|Date of Issue||April 8, 2017|
|Perforation or Dimension||33 mm x 24 mm|
|Series||Vimy Ridge - 100 Years Ago|
|Series Time Span||2017|
|Printer||Colour Innovations, [email protected]|
|Mint - Never Hinged - Very Fine||Only available to paid users|
|Used - Very Fine||Only available to paid users|
Issued 100 years after Canada’s courageous soldiers launched an assault on a daunting escarpment held by the Germans near the French town of Vimy, these stamps recognize the service and sacrifice of the Canadian Corps in the Battle of Vimy Ridge.
The four-day battle, which began at 5:30 am on April 9, 1917, is considered by many to be a defining moment in Canadian history. Fighting together for the first time, Canada’s four divisions waged a carefully planned and fearlessly executed uphill battle. The capture of the heavily fortified, seven-kilometre-long ridge won the Canadians international respect and helped define Canada as a strong, independent nation. It also cost the young country dearly, with nearly 3,600 killed and more than 7,000 wounded.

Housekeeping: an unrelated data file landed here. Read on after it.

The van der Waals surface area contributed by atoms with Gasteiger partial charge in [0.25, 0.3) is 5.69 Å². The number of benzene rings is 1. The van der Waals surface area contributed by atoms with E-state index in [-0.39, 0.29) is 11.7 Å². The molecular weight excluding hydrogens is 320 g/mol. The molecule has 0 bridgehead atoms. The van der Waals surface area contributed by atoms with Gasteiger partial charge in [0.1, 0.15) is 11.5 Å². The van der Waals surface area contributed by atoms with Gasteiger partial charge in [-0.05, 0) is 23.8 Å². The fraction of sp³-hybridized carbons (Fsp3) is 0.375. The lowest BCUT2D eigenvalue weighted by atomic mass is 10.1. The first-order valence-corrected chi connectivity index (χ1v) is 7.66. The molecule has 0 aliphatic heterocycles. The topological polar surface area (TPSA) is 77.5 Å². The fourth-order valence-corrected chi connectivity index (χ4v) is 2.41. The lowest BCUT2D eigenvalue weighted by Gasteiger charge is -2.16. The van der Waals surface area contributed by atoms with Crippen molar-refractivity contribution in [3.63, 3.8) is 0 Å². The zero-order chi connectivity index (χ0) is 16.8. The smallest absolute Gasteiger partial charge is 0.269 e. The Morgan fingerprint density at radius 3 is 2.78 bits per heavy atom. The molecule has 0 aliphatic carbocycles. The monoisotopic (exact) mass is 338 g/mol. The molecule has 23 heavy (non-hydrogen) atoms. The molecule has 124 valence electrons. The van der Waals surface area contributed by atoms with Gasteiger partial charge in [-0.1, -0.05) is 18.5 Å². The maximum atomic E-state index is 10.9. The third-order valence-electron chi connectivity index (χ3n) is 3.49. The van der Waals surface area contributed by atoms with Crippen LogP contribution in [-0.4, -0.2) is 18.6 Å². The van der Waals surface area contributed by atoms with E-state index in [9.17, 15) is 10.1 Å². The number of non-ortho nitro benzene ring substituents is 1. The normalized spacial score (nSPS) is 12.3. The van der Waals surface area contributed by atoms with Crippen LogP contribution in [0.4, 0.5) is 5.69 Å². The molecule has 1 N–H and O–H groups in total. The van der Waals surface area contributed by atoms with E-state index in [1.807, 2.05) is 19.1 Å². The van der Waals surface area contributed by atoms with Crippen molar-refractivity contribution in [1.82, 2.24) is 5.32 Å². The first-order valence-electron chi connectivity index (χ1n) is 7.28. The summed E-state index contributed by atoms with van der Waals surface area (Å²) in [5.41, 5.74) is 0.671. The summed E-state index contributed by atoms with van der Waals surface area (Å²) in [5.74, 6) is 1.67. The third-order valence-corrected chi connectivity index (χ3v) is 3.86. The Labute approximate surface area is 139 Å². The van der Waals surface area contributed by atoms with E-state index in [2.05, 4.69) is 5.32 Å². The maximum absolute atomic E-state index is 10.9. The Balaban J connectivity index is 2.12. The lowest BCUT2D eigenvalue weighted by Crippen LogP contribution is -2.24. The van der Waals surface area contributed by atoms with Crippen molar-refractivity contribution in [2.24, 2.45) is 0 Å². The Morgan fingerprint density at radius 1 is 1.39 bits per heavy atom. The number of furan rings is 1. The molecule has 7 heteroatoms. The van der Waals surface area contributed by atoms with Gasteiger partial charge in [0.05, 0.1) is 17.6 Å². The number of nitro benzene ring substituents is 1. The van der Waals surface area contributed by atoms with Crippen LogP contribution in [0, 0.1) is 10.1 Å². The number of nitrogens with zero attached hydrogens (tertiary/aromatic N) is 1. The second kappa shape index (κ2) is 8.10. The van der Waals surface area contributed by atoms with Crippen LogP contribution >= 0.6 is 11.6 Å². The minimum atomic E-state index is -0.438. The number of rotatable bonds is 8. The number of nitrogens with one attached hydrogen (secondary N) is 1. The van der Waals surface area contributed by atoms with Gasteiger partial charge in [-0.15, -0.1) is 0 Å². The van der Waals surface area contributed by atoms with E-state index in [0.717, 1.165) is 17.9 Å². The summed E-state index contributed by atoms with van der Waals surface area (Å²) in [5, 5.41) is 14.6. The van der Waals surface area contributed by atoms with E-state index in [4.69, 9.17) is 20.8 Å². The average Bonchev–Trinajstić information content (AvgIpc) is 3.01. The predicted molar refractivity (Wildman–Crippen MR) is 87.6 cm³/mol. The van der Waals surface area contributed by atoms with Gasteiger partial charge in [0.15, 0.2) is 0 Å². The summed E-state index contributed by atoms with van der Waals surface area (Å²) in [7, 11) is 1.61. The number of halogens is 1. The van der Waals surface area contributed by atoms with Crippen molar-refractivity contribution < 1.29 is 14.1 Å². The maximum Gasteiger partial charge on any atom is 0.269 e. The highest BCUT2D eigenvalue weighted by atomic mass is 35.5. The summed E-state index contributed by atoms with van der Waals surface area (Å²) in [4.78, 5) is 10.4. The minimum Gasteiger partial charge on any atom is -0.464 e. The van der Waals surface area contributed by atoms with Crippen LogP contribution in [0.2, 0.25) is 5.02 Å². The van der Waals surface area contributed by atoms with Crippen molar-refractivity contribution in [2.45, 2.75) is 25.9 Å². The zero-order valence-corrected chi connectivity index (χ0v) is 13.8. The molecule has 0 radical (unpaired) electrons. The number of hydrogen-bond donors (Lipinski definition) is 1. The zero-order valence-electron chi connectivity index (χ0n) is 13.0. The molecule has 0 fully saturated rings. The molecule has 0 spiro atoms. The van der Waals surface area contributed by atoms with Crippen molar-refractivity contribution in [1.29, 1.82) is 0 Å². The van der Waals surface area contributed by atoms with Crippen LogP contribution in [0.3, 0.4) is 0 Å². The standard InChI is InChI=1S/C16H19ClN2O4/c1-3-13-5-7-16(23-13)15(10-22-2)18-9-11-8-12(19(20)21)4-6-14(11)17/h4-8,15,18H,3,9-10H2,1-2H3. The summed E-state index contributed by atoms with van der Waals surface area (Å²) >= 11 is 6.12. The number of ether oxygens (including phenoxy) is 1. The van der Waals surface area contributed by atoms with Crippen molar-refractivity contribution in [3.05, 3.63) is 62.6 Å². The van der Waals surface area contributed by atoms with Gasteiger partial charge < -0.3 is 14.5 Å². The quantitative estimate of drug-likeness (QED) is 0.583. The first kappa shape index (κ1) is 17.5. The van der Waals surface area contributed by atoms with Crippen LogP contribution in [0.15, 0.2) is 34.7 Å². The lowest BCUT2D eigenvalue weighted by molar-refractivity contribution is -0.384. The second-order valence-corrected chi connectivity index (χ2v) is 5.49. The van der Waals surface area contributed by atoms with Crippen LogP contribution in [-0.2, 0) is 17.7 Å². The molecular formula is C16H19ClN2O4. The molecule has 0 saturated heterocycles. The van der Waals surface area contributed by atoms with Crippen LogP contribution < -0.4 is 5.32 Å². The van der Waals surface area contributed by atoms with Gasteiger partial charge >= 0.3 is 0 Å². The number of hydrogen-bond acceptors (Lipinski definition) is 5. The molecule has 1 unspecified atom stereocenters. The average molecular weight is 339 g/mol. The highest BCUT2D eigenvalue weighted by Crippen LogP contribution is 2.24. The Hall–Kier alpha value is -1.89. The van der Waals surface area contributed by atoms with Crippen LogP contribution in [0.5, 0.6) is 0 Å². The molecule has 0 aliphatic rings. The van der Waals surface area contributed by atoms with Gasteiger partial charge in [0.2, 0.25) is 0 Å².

To recognize this important battle in Canada and France, this issue includes two stamps – one designed by each country. Together on joint souvenir sheets, the two designs are linked by different portrayals of the Canadian National Vimy Memorial.
Meeting the challenge of “telling the whole story on such a small scale,” Canadian stamp designer Susan Scott combined the monument’s awe-inspiring twin pillars, which symbolize the two nations, with a reminder of the tragic, human toll – the solemn list of 11,285 Canadians who died in France during the First World War and had no known grave.
"The size of the monument and its masterfully carved statues are impressive, but I find the most moving part is the thousands of names inscribed into the limestone."
Susan Scott, Canadian stamp designer.
The French stamp (image below) focuses on one of the most poignant statues at the site, a cloaked woman. Representing a country in mourning, “Canada Bereft” gazes down at a symbolic tomb at her feet and overlooks the French countryside where Canadians fought for peace and sacrificed for freedom.